The Gerinanic element has gained such a universal ascendency as to exert its sway even over those countries where classicism seemed indigenous. The Italians have in their turn become imitators, and, as such a state of things must appear to them novel and unnatural, their literature has fallen into that titubation and uncertainty which is perhaps only the consequence of a state of transition, but which has been too hastily set down as absolute stagnation and irrecoverable death.

When therefore we venture to discourse on the present state of the Italian stage, we valurally expect to be asked what we mean by it, and whether anything like an Italian drama can be said to exist in our days. We hasten to meet this question by acknowledging that dramatic poetry, as well as every other branch of literature, is indeed, in that country, at the lowest ebb; that music has the exclusive control over the Italian stage, and that the two or three plays which we have placed at the head of this article, with a few others enjoying even less notoriety, are perbaps the only tragedies that have appeared since Manzoni and Pellico retired from the petty cares of the literary world, to give themselves up to the contemplative ecstacies of their ascetic discipline.

According to the statements of a recent traveller there is scarcely one theatre in Italy open for dramatic performance to every three consecrated to the opera and ballet. We shall not attempt to vindicate the Italians from the charge of sensuality and effeminacy of taste, to which their blind partiality for music has given rise. The astonishing diffusion of that formless style of performance amply demonstrated how even the sounder judgment of other pations might be carried away by the melodious allurements of that syren which threatens to drive the drama from the stage, all over the world.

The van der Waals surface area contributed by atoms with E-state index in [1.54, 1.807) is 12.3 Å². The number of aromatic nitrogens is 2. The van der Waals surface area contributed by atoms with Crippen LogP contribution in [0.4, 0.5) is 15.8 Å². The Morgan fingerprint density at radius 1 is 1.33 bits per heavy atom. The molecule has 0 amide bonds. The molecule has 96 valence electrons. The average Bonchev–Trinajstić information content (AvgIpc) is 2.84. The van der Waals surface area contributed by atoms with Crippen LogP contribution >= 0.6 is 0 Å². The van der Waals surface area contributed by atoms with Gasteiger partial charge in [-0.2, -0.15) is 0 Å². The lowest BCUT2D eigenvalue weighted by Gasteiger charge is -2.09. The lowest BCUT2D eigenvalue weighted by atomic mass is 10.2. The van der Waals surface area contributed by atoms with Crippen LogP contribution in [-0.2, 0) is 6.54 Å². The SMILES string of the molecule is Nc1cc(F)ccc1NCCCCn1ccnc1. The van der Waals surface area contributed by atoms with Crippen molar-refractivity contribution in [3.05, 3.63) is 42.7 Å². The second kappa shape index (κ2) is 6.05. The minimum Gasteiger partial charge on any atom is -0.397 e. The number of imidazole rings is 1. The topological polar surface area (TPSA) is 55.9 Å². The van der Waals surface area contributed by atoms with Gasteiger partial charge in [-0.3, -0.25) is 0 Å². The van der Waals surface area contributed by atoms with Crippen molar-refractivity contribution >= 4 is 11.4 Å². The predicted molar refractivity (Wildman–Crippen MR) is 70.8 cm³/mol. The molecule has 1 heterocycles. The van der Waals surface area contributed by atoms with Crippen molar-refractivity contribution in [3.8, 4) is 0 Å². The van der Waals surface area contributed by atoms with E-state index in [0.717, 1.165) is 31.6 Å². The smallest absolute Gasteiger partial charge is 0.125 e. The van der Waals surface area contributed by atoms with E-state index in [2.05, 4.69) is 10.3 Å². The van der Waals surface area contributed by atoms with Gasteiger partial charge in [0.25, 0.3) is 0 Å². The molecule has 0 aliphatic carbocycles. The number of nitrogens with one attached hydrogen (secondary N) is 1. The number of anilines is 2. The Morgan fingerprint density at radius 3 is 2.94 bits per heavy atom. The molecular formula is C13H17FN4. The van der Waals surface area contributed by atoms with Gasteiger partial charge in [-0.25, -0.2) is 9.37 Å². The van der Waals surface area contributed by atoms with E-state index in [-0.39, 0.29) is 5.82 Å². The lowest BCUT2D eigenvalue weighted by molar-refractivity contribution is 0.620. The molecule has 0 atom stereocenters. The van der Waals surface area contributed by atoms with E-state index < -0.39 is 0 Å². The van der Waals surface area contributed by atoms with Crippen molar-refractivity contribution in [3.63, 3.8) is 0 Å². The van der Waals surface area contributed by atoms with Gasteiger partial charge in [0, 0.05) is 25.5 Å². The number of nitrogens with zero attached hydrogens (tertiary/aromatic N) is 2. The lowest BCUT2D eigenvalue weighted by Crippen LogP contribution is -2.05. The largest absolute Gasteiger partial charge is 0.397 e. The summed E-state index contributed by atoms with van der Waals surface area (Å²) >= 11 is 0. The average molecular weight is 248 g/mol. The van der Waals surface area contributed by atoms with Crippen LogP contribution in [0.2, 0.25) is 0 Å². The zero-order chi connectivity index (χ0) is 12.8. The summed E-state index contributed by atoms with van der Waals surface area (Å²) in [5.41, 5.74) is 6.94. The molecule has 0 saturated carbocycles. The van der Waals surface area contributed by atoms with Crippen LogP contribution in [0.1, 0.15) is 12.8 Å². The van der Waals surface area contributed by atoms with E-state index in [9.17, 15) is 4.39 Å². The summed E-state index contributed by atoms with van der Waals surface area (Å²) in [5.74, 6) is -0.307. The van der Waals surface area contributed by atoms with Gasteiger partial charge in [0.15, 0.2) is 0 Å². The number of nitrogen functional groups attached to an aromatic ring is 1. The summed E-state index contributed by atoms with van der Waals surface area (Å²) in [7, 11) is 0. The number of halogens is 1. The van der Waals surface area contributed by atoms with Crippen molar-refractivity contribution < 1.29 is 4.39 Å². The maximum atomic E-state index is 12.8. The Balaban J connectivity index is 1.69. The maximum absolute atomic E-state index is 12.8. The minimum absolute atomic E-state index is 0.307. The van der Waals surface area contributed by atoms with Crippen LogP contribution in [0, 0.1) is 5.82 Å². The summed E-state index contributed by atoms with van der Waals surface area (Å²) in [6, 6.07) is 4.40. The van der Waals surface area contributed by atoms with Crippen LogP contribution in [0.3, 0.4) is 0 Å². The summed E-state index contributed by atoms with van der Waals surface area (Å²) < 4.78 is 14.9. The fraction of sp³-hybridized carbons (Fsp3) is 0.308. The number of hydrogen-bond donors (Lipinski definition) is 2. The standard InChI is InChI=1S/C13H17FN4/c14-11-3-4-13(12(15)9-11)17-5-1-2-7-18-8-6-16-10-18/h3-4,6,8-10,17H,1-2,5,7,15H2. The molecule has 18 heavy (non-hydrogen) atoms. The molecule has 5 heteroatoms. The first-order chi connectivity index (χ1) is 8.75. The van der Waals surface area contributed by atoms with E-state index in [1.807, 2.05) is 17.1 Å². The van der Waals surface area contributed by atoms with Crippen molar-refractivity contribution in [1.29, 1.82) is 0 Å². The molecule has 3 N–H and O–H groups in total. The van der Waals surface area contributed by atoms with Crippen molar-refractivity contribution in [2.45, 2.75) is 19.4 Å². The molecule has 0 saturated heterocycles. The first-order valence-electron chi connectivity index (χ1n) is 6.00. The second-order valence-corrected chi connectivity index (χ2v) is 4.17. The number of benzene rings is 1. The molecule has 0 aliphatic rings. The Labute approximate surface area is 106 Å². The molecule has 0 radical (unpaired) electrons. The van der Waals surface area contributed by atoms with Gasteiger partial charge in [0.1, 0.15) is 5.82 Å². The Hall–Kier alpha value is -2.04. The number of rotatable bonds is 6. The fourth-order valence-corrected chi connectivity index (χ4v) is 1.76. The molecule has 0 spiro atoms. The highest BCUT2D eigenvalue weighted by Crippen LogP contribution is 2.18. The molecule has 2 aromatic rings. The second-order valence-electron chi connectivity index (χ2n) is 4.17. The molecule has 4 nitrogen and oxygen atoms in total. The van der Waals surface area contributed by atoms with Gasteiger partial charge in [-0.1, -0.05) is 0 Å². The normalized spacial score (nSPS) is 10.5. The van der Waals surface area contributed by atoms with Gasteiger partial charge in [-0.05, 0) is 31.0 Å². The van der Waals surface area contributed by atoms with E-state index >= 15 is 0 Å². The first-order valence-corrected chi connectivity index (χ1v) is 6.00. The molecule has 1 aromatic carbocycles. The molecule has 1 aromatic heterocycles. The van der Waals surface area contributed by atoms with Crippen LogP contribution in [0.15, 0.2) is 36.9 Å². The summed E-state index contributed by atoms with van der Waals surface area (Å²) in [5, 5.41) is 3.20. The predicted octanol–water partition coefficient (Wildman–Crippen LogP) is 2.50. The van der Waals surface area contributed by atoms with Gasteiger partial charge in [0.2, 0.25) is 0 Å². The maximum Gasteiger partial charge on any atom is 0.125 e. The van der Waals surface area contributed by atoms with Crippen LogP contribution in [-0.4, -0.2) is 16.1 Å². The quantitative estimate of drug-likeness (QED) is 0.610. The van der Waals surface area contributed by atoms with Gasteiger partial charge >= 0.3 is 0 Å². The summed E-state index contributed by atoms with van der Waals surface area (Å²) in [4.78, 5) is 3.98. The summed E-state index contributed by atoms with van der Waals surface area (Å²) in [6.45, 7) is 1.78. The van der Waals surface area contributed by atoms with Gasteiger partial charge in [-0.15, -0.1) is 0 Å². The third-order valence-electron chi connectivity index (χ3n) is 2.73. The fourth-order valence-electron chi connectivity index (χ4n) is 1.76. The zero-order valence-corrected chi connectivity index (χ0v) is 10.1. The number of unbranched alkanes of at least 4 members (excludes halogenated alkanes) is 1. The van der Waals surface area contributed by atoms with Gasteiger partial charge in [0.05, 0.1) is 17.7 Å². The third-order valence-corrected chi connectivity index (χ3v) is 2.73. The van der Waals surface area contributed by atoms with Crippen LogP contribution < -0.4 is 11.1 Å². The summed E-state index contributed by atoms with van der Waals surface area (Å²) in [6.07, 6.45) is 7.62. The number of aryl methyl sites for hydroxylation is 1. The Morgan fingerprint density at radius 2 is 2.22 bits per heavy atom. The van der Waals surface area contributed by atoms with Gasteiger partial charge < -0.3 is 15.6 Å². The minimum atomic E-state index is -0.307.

The opera is perhaps much less of an animal enjoyment than is generally supposed. It has some advantages over the drama to which rigid censors have not often adverted. The emotion worked on the human soul by a dramatic performance must be the result of close attention, of absolute long-continued abstraction. The drama is a tyrant that must absorb all our faculties, and whose chance of success depends on a thorough illusion. A slight reaction of reflection, a pre-occupation, an instant of listlessness or ennui, an ill-timed jest, a fortuitous interruption, and the spell is broken and the interest slackens.

Not so the opera. Music is no intruder. It asks for no admittance into the sanctuary of the mind, it hovers round its threshold like the minstrel at the entrance of a nuptial apartment; it breaks not, interferes not with the train of thoughts or feelings, it brings into them a gentle agitation, it fans them, it gives them an harmonious, delicate turn,-it rouses, soothes, enflames, spiritualizes them.

The effect of music is immediate--it requires no activity on the part of the mind, it urges not, importunes not; it awaits the proper moment, it steals upon us unconsciously, unexpectedly, when our eyes are turned away from the spectacle, when our cares or sorrows unfit us for every other mental exertion.

By the invention of a spectacle in which every thing was calculated to give music a boundless ascendency, the Italians provided for the wants of their own restless and highly sensitive nature, which sought in the theatre the source of an easy and genial relaxation, and to which a long silent sitting of about six hours in a play-house, as our good customers of Covent Garden or

« AnteriorContinuar »